Disclaimer: Star Trek belongs to Paramount/CBS. No copyright infringement is intended.
A/N: I hadn't heard of such a thing as a '5+1' until I read one of Alpha Flyer's Avengers fics. So, that's where the idea for this initially came from. Thanks AF.
This was a really fun format to write in.
Many thanks to Delwin for the beta reading and constant encouragement that helped me get this done in record (for me) time.
Daniel Byrd was a stupid little petaQ.
Miss Malvin said not to use that word, but it was true, and telling lies was bad, too. That's what the stupid teacher had said when B'Elanna told her it was somebody else who'd smashed Daniel Byrd's clay model of Zefram Cochrane's Phoenix by throwing it out of the art room window after Daniel dropped red paint on B'Elanna's shoes and said it was bloodwine. She must always tell the truth.
Well, the truth was, Daniel Byrd was brainless. He copied all B'Elanna's answers in math class, but Miss Malvin was never looking when he did it, and when B'Elanna had tried to stop him by grabbing his PADD and deleting his entries, who had got in trouble for 'disturbing the lesson'? Not Daniel Byrd.
He looked … picture-perfect. He had bright blue eyes and shiny blond hair and a totally smooth forehead. The teachers all loved him because he sucked up to them (though he still called Miss Malvin a fat cow behind her back). Daniel Byrd was the captain of the junior soccer team, the winner of the class all-round achievement prize, and the kid that always made his parents proud.
Someone drew a targ on the playground in white chalk during recess. Except it wasn't really a targ because targs didn't have giant ridges on their foreheads. But this one did. It also had a "B" and a "T" scrawled on its back. Then it rained and the chalk washed away before any of the teachers could notice it. The next day when Miss Malvin started talking about Terran marine life and showed a picture of a sea turtle, Daniel Byrd started giggling and poked B'Elanna in the back with a ruler, whispering "Miss Turtlehead". Miss Malvin didn't hear him. But she heard all right when B'Elanna's chair scraped back on the floor as she turned around to thump him on the shoulder. Hard. The little petaQ cried until his face was red and his nose was snotty, and all the girls fussed over him because they all wanted him to pick them to go with to the end of year party.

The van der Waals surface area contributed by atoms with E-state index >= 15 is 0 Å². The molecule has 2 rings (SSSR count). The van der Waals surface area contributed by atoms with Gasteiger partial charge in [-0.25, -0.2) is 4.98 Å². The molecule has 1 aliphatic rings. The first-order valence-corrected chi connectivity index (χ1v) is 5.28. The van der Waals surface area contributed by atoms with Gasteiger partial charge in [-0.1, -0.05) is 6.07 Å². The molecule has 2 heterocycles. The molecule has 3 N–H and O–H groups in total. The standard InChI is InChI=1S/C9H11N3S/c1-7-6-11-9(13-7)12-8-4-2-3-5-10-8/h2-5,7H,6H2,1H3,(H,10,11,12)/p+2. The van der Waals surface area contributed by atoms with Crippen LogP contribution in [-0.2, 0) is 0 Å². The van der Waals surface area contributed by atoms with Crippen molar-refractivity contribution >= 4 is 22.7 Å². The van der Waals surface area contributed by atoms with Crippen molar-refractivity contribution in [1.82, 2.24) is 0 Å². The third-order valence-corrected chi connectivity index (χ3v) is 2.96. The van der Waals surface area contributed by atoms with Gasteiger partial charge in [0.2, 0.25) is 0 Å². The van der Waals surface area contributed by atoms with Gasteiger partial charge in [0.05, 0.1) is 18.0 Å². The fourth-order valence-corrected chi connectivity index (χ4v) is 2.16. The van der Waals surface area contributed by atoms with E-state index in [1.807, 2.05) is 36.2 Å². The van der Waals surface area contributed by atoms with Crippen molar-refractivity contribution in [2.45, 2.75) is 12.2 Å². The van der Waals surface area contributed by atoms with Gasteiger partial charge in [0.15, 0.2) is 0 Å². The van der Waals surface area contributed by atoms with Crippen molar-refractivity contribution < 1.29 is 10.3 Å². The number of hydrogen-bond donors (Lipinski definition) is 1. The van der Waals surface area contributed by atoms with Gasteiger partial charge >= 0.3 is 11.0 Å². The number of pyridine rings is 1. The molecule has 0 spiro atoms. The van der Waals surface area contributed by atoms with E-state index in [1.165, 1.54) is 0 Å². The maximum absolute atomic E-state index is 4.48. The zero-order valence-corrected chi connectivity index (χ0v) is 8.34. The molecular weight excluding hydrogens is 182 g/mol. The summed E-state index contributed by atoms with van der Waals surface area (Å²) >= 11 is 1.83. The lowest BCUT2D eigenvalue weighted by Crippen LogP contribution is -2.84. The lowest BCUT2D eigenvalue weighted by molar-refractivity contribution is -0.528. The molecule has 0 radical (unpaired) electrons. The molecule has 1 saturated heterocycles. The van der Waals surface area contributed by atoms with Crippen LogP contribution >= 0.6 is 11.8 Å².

B'Elanna got sent down to the Principal's office. Principal Brott – an unusually miserable Bolian - asked why B'Elanna was always picking on Daniel Byrd. B'Elanna said nothing. What was the point? Either Brott wouldn't believe her, or he would believe her and Daniel Byrd would get told off and then be even more horrible. Or Brott would tell her to just ignore the name calling, which she tried to do, but sometimes she got so mad she wanted to punch Daniel in the face and break his perfect nose and put black rings around those bright blue eyes. The Principal said if it happened again he was going to have to speak to her parents. Parents. B'Elanna didn't bother to tell him that he should be so lucky. She did wonder what her mother would do if she found out about the trouble.